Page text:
The next step in our van build was installing a roof vent exhaust fan, which means cutting a hole in the roof. Fun!
A vent fan is an essential part of creating a comfortable living environment inside of a van. It keeps the van cool by sucking out hot air and creating airflow, and it also vents the living space when you’re cooking.
The vent fan was one of the first van components that we purchased, and installing it turned out to be easier than we thought.
What We Went With: Fan-Tastic Vent 7350
The fan we chose is the Fan-Tastic Vent Model 7350. This fan is top-of-the-line with efficient power draw, 14 speeds, a remote control, a thermostat, reversible airflow to pull air into the van, and a rain sensor that automatically closes the lid if it’s raining.
If you don’t need all these features, Fan-Tastic has other models down into the $100 range.
MaxxAir also makes the highly-regarded MaxxFan Deluxe that has a built-in rain cover so you can keep the fan running when it’s raining. If you want to do this with a Fan-Tastic, you’ll need to add an aftermarket rain cover.
The Fan-Tastic is capable of pulling in more air than the MaxxFan (920 cubic feet of air per minute for the Fan-Tastic vs 900 for the MaxxFan) and it comes highly recommended by other van-dwellers.
Update: We Now Recommend the Maxxfan Deluxe 5100K
After living in our van full-time and using the Fan-Tastic vent every day, we now recommend getting the Maxxfan Deluxe for your van build. The Maxxfan Deluxe has a built in rain cover, a feature that is vital when you live in a vehicle. Sure, you can add an Ultra-Breeze Vent Cover onto your Fan-Tastic vent, but it's very bulky and doesn't look great.
Installing the Fan-Tastic Vent Fan
Like when we mounted our solar panels, we had to work around the contoured shape of our high topper.
The big ridge in the middle meant we could only put the fan at the very back of the van where it’s flat, or at the very front of the living space where the ridge is wide enough for the fan. Since we had already mounted a solar panel at the back of the van, the front was the way to go.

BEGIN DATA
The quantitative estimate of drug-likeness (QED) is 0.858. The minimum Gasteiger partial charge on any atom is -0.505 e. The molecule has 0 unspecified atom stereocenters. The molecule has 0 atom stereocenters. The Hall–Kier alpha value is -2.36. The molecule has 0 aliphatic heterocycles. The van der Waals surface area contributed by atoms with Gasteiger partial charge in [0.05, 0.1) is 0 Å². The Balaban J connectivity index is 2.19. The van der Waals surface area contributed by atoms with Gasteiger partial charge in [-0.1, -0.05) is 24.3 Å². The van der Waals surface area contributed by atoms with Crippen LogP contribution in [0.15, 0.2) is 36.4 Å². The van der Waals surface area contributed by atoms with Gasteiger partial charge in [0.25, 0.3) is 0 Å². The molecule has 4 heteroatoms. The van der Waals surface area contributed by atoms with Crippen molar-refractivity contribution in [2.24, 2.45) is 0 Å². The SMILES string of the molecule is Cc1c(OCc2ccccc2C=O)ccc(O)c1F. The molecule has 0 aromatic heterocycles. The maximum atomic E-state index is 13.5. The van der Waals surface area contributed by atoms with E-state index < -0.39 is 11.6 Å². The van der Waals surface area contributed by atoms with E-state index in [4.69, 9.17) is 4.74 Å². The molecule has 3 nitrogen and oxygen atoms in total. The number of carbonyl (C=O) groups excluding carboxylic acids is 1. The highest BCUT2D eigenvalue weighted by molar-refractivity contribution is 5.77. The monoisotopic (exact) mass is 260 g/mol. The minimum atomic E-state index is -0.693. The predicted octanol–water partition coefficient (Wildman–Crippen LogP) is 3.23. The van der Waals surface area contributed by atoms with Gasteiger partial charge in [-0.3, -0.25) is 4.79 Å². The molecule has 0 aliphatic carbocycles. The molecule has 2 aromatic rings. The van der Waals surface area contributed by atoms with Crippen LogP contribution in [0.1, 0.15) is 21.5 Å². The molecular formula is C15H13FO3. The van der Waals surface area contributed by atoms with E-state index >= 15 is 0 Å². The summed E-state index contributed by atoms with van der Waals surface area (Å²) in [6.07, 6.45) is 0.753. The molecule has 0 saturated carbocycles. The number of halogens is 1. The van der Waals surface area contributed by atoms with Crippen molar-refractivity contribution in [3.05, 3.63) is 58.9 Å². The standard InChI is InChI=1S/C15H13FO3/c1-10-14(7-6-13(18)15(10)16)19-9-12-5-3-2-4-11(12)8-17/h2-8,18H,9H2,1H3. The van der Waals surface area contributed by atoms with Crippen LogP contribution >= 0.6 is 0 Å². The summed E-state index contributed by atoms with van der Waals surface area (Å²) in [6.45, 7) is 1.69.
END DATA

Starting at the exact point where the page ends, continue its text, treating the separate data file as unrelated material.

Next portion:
The idea of cutting a big hole in our roof was a bit intimidating, but once we got started the install itself was actually pretty easy.
Step 1: Mark the Hole for the Fan
The first step is to mark where you want your fan. Fan-Tastic apparently includes a template in the box, but we didn’t see it at the time so we used the plastic trim piece to trace the shape onto our van’s roof.
Step 2: Cut the Hole with a Jigsaw
We started by drilling holes at all four corners, then used a jigsaw to connect the dots.
Note: Do yourself a favor and pick up a set of good jigsaw blades. We started off using the included blade on our cheap Ryobi jigsaw. It was slow going and the blade eventually snapped in half. Once we picked up this set of Bosch jigsaw blades we flew through the cuts. With the amount that you use a jigsaw during a van build, it’s worth it to get good blades.
Step 3: Marvel at the Giant Hole in Your Roof
You just cut a big hole in the top of your van. That calls for a victory yawp. But first, better make sure the fan fits!
Step 4: Attach the Fan to the Roof
Fan-Tastic includes sheet metal screws for screwing the fan down, but those don’t hold to fiberglass too well. We decided to use a combination of screws and 3M VHB tape to attach our fan. We lined each side of the hole with VHB Tape, inserted the fan, and popped in the screws around the rim.
Step 5: Seal the Edges with Dicor
We used Dicor self-leveling lap sealant to seal the edges of the fan. This stuff is highly regarded in the RV community, and it really does the trick. We covered the screw holes, the rim and the edges in Dicor, and while it sets it levels itself into a solid waterproof seal. Pretty awesome!
We Have a Fan!
That’s all it takes to install a Fan-Tastic fan in a high top conversion van. Now all we have to do is wire it up and we’ll have a cool breeze blowing through our new home. We’ll cover wiring in depth in another post, so stay tuned. Next up is laying down our flooring.